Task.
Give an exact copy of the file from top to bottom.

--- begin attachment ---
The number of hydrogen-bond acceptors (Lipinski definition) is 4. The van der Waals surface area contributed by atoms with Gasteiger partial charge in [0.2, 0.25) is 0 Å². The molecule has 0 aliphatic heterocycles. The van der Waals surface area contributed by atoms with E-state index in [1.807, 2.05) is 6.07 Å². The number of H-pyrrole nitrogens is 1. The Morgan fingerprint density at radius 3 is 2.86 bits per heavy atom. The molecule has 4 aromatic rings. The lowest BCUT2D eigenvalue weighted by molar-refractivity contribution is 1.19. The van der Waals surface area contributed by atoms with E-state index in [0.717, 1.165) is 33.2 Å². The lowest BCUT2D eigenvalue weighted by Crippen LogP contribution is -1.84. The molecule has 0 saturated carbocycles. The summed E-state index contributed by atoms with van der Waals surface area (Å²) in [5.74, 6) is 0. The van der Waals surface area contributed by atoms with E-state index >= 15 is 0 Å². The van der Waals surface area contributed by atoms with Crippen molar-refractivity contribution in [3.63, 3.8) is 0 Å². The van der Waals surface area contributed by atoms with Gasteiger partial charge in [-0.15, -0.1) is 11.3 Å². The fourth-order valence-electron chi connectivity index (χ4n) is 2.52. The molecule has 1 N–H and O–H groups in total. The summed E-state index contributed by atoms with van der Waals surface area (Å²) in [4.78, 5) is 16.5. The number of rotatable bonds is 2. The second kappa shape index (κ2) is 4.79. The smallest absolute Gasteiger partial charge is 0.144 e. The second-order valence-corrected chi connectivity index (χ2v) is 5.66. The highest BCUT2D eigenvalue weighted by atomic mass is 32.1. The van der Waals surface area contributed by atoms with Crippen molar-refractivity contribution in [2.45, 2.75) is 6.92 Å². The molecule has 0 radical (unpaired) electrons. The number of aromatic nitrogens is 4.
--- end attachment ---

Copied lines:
The number of hydrogen-bond acceptors (Lipinski definition) is 4. The van der Waals surface area contributed by atoms with Gasteiger partial charge in [0.2, 0.25) is 0 Å². The molecule has 0 aliphatic heterocycles. The van der Waals surface area contributed by atoms with E-state index in [1.807, 2.05) is 6.07 Å². The number of H-pyrrole nitrogens is 1. The Morgan fingerprint density at radius 3 is 2.86 bits per heavy atom. The molecule has 4 aromatic rings. The lowest BCUT2D eigenvalue weighted by molar-refractivity contribution is 1.19. The van der Waals surface area contributed by atoms with E-state index in [0.717, 1.165) is 33.2 Å². The lowest BCUT2D eigenvalue weighted by Crippen LogP contribution is -1.84. The molecule has 0 saturated carbocycles. The summed E-state index contributed by atoms with van der Waals surface area (Å²) in [5.74, 6) is 0. The van der Waals surface area contributed by atoms with E-state index >= 15 is 0 Å². The van der Waals surface area contributed by atoms with Crippen molar-refractivity contribution in [3.63, 3.8) is 0 Å². The van der Waals surface area contributed by atoms with Gasteiger partial charge in [-0.15, -0.1) is 11.3 Å². The fourth-order valence-electron chi connectivity index (χ4n) is 2.52. The molecule has 1 N–H and O–H groups in total. The summed E-state index contributed by atoms with van der Waals surface area (Å²) in [4.78, 5) is 16.5. The number of rotatable bonds is 2. The second kappa shape index (κ2) is 4.79. The smallest absolute Gasteiger partial charge is 0.144 e. The second-order valence-corrected chi connectivity index (χ2v) is 5.66. The highest BCUT2D eigenvalue weighted by atomic mass is 32.1. The van der Waals surface area contributed by atoms with Crippen molar-refractivity contribution in [2.45, 2.75) is 6.92 Å². The molecule has 0 radical (unpaired) electrons. The number of aromatic nitrogens is 4.